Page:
that we may come away sadly mislead and misinformed.

From: <afischma@...> (Aharon Fischman)
Date: 22 Oct 93 12:55:50 GMT
Subject: Shmittah and Heter Mechira

	Has anyone taken into account the idea of Ais La'sos (or Ait
La'asot) (the concept that in a special circumstance, one can suspend
Torah to keep the Torah) in dealing w/ Shmitta in Israel. While the
famous example of R. Yehuda HaNasi (Judah the Prince) and the writing of
the mishna had perhaps far greater implications, IMHO does the world
economic situation play any effect on the now rabbinic (to most I
beleive) decree of Shmitta? (i.e. the heter mechira)

Aharon Fischman (<afischman@...> -or- fischman@yu1.yu.edu)

From: <engelson-sean@...> (Sean Philip Engelson)
Date: Thu, 21 Oct 93 19:52:51 -0400
Subject: Re: Shmittah and Heter Mechira

  From: DANNY%<ILNCRD@...> (Danny Skaist)

  There is 2 cents missing from the discussion of shmita, so I will throw
  mine in.  Since there is a question whether "Yovel" [Jubalee year] which
  comes out every 50th year is the 1st year of the next shmita cycle, or
  an independant year and the 1st year of the next cycle is the year after
  yovel, the shmita year 5754, is a "safek shmita".

  This consideration must be added to other all the other arguements.

Yes, but according to that, *every* year would be a safek shmittah, so
you'd require heter mechira (or something) every year, not just each
seventh.  One way around this might be to drash "uq.ratem d.ror" [and
you shall proclaim freedom], referring to yovel, as giving Bet Din the
power to declare yovel (similarly to Rosh Chodesh and Adar Sheni),
whereas shmittah is always "bashanah hash.vi`it" [in the seventh year].
Thus, if we have no Bet Din to establish yovel, it doesn't exist, and we
just count shmittah.  I have no idea if this argument is, in fact, made
by the poskim; more info from the knowledgable would be appreciated.


From: <icb@...> (Israel Botnick)
Date: Fri, 22 Oct 93 09:02:52 EDT
Subject: Shmittah and Heter Mechira

<< Since there is a question whether "Yovel" [Jubalee year] which
<< comes out every 50th year is the 1st year of the next shmita cycle, or
<< an independant year and the 1st year of the next cycle is the year after
<< yovel, the shmita year 5754, is a "safek shmita".
<< This consideration must be added to other all the other arguements.

The Bais Halevi in his tshuva on shmita says that treating the shmita
year as a safek [doubtful] shmita can only get us into trouble.
for the following reason
The gemara says (perek arvei pesachim) that only 2 of the 4 cups at the
pesach seder require hesaiba(reclining). It is either 1 & 2 or 3 & 4.
Since we don't know which set to recline for, we do all 4. The Ra'n asks
as to why we can't be lenient since this is a safek regarding a rabbinic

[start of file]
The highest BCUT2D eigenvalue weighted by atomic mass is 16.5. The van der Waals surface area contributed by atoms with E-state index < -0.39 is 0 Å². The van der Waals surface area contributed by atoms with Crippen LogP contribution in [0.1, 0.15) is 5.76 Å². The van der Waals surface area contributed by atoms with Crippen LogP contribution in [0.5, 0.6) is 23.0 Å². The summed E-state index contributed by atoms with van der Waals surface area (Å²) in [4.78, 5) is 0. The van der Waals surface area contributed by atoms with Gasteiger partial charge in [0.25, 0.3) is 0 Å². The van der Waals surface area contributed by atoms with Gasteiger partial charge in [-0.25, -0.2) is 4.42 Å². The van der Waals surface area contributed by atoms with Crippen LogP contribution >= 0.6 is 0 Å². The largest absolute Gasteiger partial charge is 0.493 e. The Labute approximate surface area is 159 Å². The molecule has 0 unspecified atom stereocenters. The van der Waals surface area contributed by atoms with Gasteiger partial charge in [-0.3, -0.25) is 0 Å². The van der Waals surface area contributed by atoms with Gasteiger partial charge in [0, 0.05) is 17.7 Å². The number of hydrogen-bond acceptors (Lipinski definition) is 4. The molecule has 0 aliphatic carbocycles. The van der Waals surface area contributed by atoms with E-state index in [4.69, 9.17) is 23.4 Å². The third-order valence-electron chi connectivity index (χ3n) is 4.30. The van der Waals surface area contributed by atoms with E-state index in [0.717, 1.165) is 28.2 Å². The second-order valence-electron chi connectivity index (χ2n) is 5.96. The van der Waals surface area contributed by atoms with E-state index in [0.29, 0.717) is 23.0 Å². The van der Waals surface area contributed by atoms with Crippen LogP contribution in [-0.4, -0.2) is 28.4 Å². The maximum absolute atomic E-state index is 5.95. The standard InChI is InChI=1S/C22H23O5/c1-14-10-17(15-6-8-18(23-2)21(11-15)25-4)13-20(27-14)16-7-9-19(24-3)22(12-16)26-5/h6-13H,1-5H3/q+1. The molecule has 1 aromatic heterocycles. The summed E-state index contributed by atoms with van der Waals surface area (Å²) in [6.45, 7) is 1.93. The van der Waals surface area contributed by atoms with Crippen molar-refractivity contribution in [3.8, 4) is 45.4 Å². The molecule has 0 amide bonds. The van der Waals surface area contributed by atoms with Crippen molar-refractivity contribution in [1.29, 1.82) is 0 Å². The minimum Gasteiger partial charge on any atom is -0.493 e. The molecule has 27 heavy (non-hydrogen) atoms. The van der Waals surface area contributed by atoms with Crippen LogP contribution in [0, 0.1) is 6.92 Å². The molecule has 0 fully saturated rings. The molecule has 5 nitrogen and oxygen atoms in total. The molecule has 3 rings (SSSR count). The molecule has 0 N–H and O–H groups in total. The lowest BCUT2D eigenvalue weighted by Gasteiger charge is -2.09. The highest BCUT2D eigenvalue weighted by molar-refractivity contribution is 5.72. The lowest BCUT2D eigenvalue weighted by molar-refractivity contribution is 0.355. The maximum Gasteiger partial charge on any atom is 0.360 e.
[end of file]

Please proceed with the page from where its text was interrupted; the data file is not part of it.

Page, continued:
ommandment. He answers that to not recline at all is out of the question
since Ein Safek Motzi Medei Vadai [We are SURE that 2 cups require reclining
so we cannot have less than 2 because of a DOUBT]. To pick a random 2 is
also not an option because there is no methodical way to choose. Therefore
we recline for all four.
Relating this to doubtful shmita years, results in the following.
Since we cannot uproot shmita altogether, and there is no methodical way to
choose which is the right year (if it is truly a safeik - namely no 1 year
is more likely than the others) the only other option is to observe shmita
in all the years that are potentially the right one. The Bais Halevi
rules leniently that we follow the ruling of most rishonim that the yovel
year (since the time of the destruction of the first beis hamikdash) is
counted in the shmita cycle.

Israel Botnick

From: <icb@...> (Israel Botnick)
Date: Fri, 22 Oct 93 13:21:29 EDT
Subject: Shmittah and Heter Mechira

In vol. 9 # 61 Lon Eisenberg wrote in response to Rabbi Frimer:

>>   Several Shmittahs ago, my brother Dov asked the Rav Zatsal whether he
>> could rely on the Heter Mechira to which the Rav Responded: "If you rely
>> on the Heter Mechirat Chametz which is a Biblical and Punishable by
>> karet, you certainly can rely on the Heter Mechira for shmitta which
>> according to most authorities is only rabbinic."

> IMHO, this is not a valid argument.  Let's not forget that according to
> the Torah, it is sufficient to simply declare our hamez (leaven) hefker
> (ownerless).  It is only rabbinic to sell it to a non-Jew.

The Tevuos Shor on pesachim does in fact say that selling the chametz is
only to circumvent a rabbinic prohibition since on a de-oraisa (biblical)
level, it is sufficient to declare it ownerless.
Most later acharonim disagree with this however for a very simple reason.
If you declare it ownerless, you can't sell it. Presumably, anyone who
sells chametz had in mind NOT to declare the portion being sold as
ownerless. The sale of chametz then is to avoid a biblical prohibition.

Israel Botnick


End of Volume 9 Issue 65